If any sacred work by Vivaldi deserves to be described as his ‘most perfect’, it is Domine ad adjuvandum RV593. Its short text—half a verse from Psalm 69 (70) plus the Doxology—is a response (or ‘respond’) to the versicle ‘Deus in adjutorium meum intende’, with which Vespers open. RV593 belongs to the group of large-scale works in due cori dating from the 1720s. The words from the Psalm, occupying the opening movement in G major, are dispatched in choral writing of great panache—nowhere does Vivaldi exploit the antiphonal potential of a double choir and orchestra to greater effect. The urgency conveyed by the word ‘festina’ (‘make haste’) is admirably captured in the phrases tossed from choir to choir. In contrast, the ‘Gloria Patri’ is an ecstatic solo in E minor for a soprano threading her (originally, no doubt, ‘his’) way between the two continuously dialoguing instrumental ensembles. The final part of the Doxology is an introduction and fugue for united cori. Its two sections are knit together by the presence of continuous quavers in the instrumental bass. Initially at walking speed, these break into a canter for the fugue, which demonstrates almost ostentatiously Vivaldi’s ability to create a number of invertible counter-subjects, each of which can suitably act as a bass to the others.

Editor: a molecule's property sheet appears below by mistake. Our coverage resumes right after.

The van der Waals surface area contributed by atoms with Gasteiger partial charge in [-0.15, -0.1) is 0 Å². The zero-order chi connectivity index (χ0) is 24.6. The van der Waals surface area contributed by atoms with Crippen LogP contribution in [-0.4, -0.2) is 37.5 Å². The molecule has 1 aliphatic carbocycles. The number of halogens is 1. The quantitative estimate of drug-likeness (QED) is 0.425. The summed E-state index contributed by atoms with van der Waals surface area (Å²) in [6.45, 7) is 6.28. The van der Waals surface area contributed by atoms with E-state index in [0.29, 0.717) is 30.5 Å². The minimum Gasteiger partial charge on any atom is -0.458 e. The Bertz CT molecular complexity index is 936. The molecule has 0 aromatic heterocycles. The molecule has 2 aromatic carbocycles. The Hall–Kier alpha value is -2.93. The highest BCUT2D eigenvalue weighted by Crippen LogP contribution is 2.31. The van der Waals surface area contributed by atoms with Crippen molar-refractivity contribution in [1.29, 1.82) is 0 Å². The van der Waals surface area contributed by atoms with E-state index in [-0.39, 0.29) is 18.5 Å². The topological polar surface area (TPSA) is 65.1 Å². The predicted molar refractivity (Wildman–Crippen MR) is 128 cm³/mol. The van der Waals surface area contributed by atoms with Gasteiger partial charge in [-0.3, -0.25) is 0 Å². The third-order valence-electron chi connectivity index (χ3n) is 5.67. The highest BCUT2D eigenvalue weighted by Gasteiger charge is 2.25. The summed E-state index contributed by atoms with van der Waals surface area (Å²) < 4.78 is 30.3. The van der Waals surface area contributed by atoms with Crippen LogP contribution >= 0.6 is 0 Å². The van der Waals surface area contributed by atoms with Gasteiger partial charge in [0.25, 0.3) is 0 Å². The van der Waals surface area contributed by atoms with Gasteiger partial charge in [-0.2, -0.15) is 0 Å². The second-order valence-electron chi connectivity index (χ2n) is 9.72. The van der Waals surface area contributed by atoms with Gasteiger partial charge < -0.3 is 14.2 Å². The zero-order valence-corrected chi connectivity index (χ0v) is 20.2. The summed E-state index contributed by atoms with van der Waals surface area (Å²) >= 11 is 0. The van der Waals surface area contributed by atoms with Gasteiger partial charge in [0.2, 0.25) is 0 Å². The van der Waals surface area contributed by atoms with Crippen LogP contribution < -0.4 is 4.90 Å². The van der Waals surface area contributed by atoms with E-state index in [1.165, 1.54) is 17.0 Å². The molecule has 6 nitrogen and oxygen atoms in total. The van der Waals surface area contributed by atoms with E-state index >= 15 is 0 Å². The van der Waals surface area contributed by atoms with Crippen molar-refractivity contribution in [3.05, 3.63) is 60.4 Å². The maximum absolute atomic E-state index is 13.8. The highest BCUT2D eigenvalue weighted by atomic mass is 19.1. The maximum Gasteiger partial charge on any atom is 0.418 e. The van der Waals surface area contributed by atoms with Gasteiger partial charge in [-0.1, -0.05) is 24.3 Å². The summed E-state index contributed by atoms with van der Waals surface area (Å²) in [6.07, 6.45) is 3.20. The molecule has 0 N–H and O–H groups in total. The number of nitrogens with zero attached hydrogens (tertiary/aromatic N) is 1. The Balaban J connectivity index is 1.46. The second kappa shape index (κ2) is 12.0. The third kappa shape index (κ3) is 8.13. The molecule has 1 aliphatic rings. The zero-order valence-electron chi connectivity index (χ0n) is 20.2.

from notes by Michael Talbot © 1997